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How to Really Blog: The 43 Things That Bloggers Do

How to Really Blog: The 43 Things That Bloggers Do

    Question: “What do  you do?”

    Really Short Answer: “I am a blogger.”

    Blank look. After about 2 seconds — question: “What is that?”

    Answer: “I am a web writer and I share my thoughts online. I educate people about effective communication …”

    Thoughtful pause. Question: “As a hobby …?”

    If you are a blogger, you might have come across a similar scenario where you need to explain what occupies you during the course of your day. Or you might be searching for the answer to this question because you are the curious sort. Or you are interested in starting one and would like to know: What the job description of a blogger is. What does it entail…exactly?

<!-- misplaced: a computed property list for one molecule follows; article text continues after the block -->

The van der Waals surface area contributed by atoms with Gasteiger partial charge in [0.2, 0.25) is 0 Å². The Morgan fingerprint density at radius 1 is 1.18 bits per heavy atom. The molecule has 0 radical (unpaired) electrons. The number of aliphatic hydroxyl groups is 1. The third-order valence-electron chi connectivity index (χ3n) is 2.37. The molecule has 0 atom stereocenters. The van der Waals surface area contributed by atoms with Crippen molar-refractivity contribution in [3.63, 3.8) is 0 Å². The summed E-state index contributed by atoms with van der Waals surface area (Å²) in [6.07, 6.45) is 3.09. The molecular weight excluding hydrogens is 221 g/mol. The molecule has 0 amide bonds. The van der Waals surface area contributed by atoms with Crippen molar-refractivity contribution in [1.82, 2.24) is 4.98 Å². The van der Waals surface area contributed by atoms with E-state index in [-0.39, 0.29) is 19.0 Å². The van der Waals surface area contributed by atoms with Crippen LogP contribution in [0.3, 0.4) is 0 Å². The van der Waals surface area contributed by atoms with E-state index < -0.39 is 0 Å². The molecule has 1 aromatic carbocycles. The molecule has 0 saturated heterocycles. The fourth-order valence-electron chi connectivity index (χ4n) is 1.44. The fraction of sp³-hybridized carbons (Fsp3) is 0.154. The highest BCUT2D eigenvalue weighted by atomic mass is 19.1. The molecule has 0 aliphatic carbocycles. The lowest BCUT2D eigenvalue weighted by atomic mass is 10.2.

So…what do bloggers do? Many, many things.

    A blogger creates content for millions of people surfing the Internet, posted in reverse chronological order on – no prizes for guessing – their blogs, in the form of blog entries. Over and over again. They provide information that interests their readers, in “cyber-bites” – easy to digest pieces. Whatever your topic of choice is, you are bound to find hundreds of blogs writing on that same topic.

    Want to break it down even further? Well, here are 43 things that bloggers do:

    As a Writer

    1. Write blog posts, articles, web copy, and other pages. They spend hours agonizing over creating great, compelling, curiosity inducing, benefit driven headlines.

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    2. Tell great stories.

    3. Teach by writing how-tos, tutorials, in depth case studies.

    4. Upload videos and communicate via podcasts.

    5. Use infographics and images to hone their point.

    6. Curate Content.

    7. Offer subscription on their blog, possibly by offering a freebie such as an ebook or report upon sign up.